I completed the sixth mile in 11:43 … I had dropped off drastically in the last two miles, but at that point it was no big deal. I could see the finish line and I had to make it.
As I made the turn back into Dunkirk City Park with about 15-hundredths of a mile to go, I kicked toward the finish line.
I made the slight right turn to the east and crossed the finish line.
In dead last.
With a time of 1:10:32.
The feeling of making it across the finish line was far superior to that of being the last to do so. I didn’t care that more than 50 people had already been done, the fact I finished was the only thing on my mind.
I did it!
I had to lay in the grass in the shade for what seemed like 10 minutes to catch my breath, slam some water and give my body some time to relax.
After changing out of my soaking-wet running clothes, I went over to watch some friends play in the 3-on-3 basketball tournament, then headed back to Portland because I had to shoot harness racing at the fairgrounds.
But once I returned back to my apartment after the harness racing, I was spent, both physically and mentally. I was tired — a combination from the race and not getting enough sleep the night before — so I took a nap for about 2-1/2 hours.
When I woke up I was still sore, mostly my hips but also my abs (in combination of the run and also doing core exercises the previous two days).
I had some lunch and then relaxed at home for the remainder of the day. Then about 5 p.m. — eight hours after I crossed the finish line — I felt normal physically but still mentally drained.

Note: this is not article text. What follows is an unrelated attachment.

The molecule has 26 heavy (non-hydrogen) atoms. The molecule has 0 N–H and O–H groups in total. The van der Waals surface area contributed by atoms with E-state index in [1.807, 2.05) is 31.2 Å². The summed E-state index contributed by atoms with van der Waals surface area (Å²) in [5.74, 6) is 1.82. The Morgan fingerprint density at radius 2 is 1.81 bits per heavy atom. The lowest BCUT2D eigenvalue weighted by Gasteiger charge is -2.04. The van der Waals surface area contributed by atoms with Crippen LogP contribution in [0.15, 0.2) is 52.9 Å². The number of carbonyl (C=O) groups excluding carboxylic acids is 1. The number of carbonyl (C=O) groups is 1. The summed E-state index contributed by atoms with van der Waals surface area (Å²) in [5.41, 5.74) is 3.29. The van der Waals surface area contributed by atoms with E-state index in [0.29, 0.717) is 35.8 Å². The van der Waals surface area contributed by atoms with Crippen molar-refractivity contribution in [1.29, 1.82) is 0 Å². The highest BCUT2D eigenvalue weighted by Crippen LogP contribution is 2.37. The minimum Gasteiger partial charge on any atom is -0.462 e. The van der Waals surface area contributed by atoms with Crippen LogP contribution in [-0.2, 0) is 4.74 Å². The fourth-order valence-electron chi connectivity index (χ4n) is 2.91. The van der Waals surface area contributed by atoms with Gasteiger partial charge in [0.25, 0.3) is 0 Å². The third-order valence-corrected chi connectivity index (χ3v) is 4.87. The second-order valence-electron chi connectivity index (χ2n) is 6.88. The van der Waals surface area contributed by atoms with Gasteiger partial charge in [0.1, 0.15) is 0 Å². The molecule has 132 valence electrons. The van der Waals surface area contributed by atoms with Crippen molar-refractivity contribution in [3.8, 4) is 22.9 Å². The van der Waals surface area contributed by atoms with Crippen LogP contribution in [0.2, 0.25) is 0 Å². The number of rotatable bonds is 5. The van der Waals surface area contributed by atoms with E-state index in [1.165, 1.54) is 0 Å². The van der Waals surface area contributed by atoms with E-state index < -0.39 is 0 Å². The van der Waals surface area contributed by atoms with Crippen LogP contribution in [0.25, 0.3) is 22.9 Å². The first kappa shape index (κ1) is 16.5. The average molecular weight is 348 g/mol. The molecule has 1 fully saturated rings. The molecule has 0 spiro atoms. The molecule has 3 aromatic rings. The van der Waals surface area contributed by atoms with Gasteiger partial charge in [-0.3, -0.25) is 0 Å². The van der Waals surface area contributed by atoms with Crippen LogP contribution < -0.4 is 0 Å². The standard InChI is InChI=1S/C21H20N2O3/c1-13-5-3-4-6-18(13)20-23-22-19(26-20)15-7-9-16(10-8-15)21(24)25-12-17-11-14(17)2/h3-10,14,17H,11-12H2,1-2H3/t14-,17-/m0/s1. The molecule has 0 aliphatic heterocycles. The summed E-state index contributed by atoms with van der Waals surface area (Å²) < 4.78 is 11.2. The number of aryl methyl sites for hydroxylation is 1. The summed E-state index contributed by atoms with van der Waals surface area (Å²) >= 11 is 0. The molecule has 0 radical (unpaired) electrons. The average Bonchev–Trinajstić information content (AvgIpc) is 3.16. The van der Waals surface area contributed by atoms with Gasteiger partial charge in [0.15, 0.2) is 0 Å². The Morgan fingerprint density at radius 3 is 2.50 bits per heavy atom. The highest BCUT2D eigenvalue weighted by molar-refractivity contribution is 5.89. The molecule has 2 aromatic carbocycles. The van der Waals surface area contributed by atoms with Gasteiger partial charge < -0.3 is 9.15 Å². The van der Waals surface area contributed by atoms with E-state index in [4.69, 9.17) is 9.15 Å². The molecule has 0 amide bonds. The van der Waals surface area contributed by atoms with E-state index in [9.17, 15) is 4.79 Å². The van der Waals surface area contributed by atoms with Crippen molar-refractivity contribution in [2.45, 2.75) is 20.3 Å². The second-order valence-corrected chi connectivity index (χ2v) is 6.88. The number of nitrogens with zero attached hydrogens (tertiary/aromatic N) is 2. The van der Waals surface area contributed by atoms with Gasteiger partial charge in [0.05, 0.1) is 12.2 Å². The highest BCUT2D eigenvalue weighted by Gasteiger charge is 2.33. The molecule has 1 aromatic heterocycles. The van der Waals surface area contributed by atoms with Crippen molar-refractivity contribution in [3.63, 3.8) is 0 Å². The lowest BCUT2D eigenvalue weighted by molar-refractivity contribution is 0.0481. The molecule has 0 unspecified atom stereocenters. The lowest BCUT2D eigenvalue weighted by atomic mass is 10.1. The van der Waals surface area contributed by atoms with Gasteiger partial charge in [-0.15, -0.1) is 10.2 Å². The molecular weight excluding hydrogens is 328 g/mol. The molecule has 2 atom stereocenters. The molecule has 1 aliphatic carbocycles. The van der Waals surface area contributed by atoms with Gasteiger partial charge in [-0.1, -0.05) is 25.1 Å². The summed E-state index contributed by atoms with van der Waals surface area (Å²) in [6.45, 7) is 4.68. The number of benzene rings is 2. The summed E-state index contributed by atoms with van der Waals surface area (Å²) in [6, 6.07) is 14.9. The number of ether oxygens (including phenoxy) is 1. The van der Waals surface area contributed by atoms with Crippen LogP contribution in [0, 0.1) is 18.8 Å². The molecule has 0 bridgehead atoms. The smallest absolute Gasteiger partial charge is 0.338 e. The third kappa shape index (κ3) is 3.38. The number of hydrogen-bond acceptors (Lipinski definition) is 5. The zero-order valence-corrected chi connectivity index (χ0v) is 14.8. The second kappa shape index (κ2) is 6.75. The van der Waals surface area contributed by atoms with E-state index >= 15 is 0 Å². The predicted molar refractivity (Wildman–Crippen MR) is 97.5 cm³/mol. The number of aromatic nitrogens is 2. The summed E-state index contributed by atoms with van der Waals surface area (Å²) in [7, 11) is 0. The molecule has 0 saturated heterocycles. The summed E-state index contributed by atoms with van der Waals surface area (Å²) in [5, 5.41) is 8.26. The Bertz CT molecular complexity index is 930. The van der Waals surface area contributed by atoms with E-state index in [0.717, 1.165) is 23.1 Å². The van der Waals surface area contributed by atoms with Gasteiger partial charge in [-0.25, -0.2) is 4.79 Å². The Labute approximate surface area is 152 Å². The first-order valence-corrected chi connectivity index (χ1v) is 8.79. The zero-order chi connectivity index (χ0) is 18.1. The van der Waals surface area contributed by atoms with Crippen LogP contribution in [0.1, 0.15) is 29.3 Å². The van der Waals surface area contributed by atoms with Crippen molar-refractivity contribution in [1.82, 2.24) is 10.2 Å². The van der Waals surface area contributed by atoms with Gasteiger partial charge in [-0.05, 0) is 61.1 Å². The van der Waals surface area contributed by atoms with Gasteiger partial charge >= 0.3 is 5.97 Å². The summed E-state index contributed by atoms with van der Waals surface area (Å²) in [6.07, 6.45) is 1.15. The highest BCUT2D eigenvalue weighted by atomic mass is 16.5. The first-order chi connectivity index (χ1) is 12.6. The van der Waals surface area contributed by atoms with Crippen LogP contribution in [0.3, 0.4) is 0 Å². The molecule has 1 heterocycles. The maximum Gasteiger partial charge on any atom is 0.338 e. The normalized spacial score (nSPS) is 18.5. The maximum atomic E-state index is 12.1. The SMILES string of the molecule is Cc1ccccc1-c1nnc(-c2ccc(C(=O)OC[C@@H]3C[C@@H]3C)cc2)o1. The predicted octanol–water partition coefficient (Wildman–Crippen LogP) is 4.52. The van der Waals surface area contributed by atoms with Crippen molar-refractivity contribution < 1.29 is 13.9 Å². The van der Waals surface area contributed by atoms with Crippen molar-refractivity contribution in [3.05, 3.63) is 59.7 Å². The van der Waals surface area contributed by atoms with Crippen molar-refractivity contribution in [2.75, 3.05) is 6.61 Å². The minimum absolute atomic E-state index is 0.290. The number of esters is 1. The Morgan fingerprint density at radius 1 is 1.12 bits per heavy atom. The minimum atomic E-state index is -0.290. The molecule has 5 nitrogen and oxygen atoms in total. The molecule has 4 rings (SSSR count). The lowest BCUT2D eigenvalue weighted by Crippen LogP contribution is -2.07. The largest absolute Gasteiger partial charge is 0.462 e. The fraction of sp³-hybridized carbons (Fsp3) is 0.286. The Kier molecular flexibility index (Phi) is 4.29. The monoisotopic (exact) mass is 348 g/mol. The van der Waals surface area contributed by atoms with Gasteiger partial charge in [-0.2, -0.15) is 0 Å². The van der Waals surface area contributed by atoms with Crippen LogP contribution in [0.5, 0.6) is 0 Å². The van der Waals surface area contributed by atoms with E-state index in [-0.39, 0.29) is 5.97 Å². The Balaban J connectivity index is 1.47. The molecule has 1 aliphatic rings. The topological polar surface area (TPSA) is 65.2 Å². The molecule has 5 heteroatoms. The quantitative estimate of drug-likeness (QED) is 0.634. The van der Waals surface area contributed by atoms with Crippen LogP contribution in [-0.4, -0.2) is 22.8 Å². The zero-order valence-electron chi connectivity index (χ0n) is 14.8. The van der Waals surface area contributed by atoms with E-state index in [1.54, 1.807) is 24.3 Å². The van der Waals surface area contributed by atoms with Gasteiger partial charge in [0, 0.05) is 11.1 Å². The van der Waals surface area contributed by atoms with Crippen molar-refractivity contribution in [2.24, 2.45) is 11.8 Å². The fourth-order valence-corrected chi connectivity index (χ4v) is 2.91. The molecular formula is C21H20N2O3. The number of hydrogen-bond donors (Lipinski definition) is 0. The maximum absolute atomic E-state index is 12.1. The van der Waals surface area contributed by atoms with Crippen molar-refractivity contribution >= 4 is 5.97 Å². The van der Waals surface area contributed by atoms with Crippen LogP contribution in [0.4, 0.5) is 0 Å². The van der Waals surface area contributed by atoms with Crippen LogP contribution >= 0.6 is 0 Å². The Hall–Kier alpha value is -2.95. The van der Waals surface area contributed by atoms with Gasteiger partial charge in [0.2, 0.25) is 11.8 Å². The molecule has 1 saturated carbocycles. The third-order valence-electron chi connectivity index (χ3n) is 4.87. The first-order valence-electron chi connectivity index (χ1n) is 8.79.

But the feeling of knowing I ran a 10K earlier in the day and I was one step closer to my goal of running a half marathon made it worthwhile.
I woke up this morning feeling fine, with the exception of my left quad being sore when I walk. My feet and ankles feel fine, there is no pain in my knees or my hips and my abs are not sore either — just my left quad.
And if that is the only soreness I have following a 6.2-mile run 26 hours earlier, I’m perfectly OK with that.
I’m at an impasse today. I really want to go to the gym, but I also need to give my body some rest.
I think I’ll take it easy.
Moving forward, now that I know I am mentally and physically capable of running 6.2 miles, I see being able to run 13.1 a distinct possibility. I just have to work my way toward that goal for the next nine months. Adding a half mile a month until May will definitely get me there.
Monday, I get back to work.
(Countdown to Indy Mini: 272 days)